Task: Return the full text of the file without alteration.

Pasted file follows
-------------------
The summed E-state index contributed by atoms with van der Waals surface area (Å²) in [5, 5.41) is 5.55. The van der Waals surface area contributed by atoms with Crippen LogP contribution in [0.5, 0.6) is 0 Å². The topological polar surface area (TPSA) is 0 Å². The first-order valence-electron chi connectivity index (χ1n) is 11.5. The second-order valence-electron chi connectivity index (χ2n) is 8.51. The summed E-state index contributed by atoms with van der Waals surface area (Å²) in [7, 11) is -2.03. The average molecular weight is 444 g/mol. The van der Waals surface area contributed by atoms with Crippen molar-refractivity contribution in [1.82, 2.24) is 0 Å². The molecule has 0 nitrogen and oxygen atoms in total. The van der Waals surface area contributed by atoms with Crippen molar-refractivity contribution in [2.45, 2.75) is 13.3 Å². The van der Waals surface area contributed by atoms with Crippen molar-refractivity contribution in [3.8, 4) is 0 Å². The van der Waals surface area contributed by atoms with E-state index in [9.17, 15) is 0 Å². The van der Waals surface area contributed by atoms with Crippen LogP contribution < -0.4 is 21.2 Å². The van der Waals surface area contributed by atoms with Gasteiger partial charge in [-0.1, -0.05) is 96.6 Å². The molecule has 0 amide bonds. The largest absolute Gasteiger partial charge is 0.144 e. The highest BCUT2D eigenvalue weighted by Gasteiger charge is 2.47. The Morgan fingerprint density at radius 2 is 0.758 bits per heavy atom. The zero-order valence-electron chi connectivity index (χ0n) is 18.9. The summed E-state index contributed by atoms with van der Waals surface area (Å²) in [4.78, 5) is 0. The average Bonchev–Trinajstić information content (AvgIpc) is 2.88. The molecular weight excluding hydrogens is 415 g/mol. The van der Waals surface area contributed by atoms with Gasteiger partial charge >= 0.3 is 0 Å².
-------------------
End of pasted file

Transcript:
The summed E-state index contributed by atoms with van der Waals surface area (Å²) in [5, 5.41) is 5.55. The van der Waals surface area contributed by atoms with Crippen LogP contribution in [0.5, 0.6) is 0 Å². The topological polar surface area (TPSA) is 0 Å². The first-order valence-electron chi connectivity index (χ1n) is 11.5. The second-order valence-electron chi connectivity index (χ2n) is 8.51. The summed E-state index contributed by atoms with van der Waals surface area (Å²) in [7, 11) is -2.03. The average molecular weight is 444 g/mol. The van der Waals surface area contributed by atoms with Crippen molar-refractivity contribution in [1.82, 2.24) is 0 Å². The molecule has 0 nitrogen and oxygen atoms in total. The van der Waals surface area contributed by atoms with Crippen molar-refractivity contribution in [2.45, 2.75) is 13.3 Å². The van der Waals surface area contributed by atoms with Crippen molar-refractivity contribution in [3.8, 4) is 0 Å². The van der Waals surface area contributed by atoms with E-state index in [9.17, 15) is 0 Å². The van der Waals surface area contributed by atoms with Crippen LogP contribution < -0.4 is 21.2 Å². The van der Waals surface area contributed by atoms with Gasteiger partial charge in [-0.1, -0.05) is 96.6 Å². The molecule has 0 amide bonds. The largest absolute Gasteiger partial charge is 0.144 e. The highest BCUT2D eigenvalue weighted by Gasteiger charge is 2.47. The Morgan fingerprint density at radius 2 is 0.758 bits per heavy atom. The zero-order valence-electron chi connectivity index (χ0n) is 18.9. The summed E-state index contributed by atoms with van der Waals surface area (Å²) in [4.78, 5) is 0. The average Bonchev–Trinajstić information content (AvgIpc) is 2.88. The molecular weight excluding hydrogens is 415 g/mol. The van der Waals surface area contributed by atoms with Gasteiger partial charge >= 0.3 is 0 Å².